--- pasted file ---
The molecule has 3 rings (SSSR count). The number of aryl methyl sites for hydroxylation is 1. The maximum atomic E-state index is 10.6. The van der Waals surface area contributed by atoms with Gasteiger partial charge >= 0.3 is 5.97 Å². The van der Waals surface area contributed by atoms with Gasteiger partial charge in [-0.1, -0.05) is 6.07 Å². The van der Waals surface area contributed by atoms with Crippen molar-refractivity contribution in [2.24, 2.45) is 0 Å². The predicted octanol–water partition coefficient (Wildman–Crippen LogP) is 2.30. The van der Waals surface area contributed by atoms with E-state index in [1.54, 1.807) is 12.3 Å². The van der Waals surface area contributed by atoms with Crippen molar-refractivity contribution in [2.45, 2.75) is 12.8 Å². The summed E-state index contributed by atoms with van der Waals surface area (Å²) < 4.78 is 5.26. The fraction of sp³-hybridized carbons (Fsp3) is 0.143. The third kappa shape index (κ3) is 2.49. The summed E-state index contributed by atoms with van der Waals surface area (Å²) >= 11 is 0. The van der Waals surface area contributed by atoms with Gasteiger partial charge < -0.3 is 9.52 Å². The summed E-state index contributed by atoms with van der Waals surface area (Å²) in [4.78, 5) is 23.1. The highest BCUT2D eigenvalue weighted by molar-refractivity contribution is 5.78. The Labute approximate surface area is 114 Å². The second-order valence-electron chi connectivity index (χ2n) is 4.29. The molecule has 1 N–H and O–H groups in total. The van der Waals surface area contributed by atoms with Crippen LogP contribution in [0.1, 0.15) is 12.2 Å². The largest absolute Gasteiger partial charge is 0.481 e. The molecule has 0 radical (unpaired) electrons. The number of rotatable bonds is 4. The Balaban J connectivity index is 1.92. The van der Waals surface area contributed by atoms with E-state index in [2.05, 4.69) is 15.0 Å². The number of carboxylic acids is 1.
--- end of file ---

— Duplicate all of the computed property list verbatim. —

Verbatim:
The molecule has 3 rings (SSSR count). The number of aryl methyl sites for hydroxylation is 1. The maximum atomic E-state index is 10.6. The van der Waals surface area contributed by atoms with Gasteiger partial charge >= 0.3 is 5.97 Å². The van der Waals surface area contributed by atoms with Gasteiger partial charge in [-0.1, -0.05) is 6.07 Å². The van der Waals surface area contributed by atoms with Crippen molar-refractivity contribution in [2.24, 2.45) is 0 Å². The predicted octanol–water partition coefficient (Wildman–Crippen LogP) is 2.30. The van der Waals surface area contributed by atoms with E-state index in [1.54, 1.807) is 12.3 Å². The van der Waals surface area contributed by atoms with Crippen molar-refractivity contribution in [2.45, 2.75) is 12.8 Å². The summed E-state index contributed by atoms with van der Waals surface area (Å²) < 4.78 is 5.26. The fraction of sp³-hybridized carbons (Fsp3) is 0.143. The third kappa shape index (κ3) is 2.49. The summed E-state index contributed by atoms with van der Waals surface area (Å²) >= 11 is 0. The van der Waals surface area contributed by atoms with Gasteiger partial charge < -0.3 is 9.52 Å². The summed E-state index contributed by atoms with van der Waals surface area (Å²) in [4.78, 5) is 23.1. The highest BCUT2D eigenvalue weighted by molar-refractivity contribution is 5.78. The Labute approximate surface area is 114 Å². The second-order valence-electron chi connectivity index (χ2n) is 4.29. The molecule has 1 N–H and O–H groups in total. The van der Waals surface area contributed by atoms with Crippen LogP contribution in [0.1, 0.15) is 12.2 Å². The largest absolute Gasteiger partial charge is 0.481 e. The molecule has 0 radical (unpaired) electrons. The number of rotatable bonds is 4. The Balaban J connectivity index is 1.92. The van der Waals surface area contributed by atoms with E-state index in [2.05, 4.69) is 15.0 Å². The number of carboxylic acids is 1.